Posted by: Kelley Dees | October 11, 2011

Farming and Ranching with Arthritis: Part 2

Last Friday, we discussed the ways that arthritis plagues farmers and ranchers. Today, we’ll discuss several steps that can help alleviate symptoms and allow performance of day-to-day tasks on the ranch or farm:

  • Avoid long durations of gripping or grasping objects tightly; build up handles or levers with padding to reduce the amount of grip needed.
  • Avoid jarring motions or shocks when operating or servicing equipment. Never jump from equipment and take breaks to stretch and walk.
  • Maintain proper posture.
  • Move around, don’t stay in the same position for extended periods.
  • Use power equipment to move and hoist heavy objects when possible.
  • Use caution when entering and exiting equipment. Climb one step at a time leading with the weaker or more painful leg. Consider installing additional grab bars or step extensions.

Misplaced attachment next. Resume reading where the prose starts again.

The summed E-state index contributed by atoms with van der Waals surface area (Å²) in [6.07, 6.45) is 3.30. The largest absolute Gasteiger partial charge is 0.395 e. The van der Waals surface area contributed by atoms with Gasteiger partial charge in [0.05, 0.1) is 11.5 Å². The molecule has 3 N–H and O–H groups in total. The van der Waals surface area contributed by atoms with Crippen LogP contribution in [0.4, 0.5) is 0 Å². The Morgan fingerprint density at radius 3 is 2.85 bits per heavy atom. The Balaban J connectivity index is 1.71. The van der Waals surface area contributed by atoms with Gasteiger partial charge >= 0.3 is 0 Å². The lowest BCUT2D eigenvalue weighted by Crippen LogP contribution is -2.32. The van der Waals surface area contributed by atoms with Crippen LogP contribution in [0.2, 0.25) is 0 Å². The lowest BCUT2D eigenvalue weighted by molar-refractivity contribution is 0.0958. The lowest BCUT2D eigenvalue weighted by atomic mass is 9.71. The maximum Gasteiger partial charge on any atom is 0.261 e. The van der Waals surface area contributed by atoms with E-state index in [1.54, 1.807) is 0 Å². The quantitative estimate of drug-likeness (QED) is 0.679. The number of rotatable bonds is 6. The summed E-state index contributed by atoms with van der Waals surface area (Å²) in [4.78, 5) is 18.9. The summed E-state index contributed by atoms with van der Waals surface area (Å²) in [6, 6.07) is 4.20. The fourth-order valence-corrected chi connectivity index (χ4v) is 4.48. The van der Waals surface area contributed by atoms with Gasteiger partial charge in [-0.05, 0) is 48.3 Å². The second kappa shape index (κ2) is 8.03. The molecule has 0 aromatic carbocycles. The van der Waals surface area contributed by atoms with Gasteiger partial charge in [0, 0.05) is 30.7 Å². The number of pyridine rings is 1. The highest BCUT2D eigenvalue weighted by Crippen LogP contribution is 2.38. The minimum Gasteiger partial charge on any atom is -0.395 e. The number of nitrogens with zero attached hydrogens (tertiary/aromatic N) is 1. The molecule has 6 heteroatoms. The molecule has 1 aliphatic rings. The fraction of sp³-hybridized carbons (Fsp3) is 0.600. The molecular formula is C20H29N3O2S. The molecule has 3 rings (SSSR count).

• Wear good-quality shoes with proper fit to support feet and ankles to relieve pressure, absorb shock, and reduce pain. Use assistive aids such as handles extensions, canes, etc. Aids such as simple splints can be used to support weak finger and prevent deformities.
  • Use hot and/or cold treatments to help reduce pain.
  • Practice simple daily exercises such as rang-of motion, strengthening, and fitness or endurance exercises to reduce chances of painful movement or potential deformities. Walking, bicycling, and swimming are examples of exercises that may help alleviate symptoms.
  • Conserve energy by pacing tasks, and match them with times you are most able to complete them.

If you or someone you know has additional ways they continue to farm and ranch with arthritis and you would like to share, please contact us at the website or phone number listed below.

This information is provided courtesy of the Wyoming AgrAbility Project. For more information, visit our website or call toll-free at 866-395-4986.

This information is adapted from Wyoming AgrAbility 2008 Newspaper Insert.


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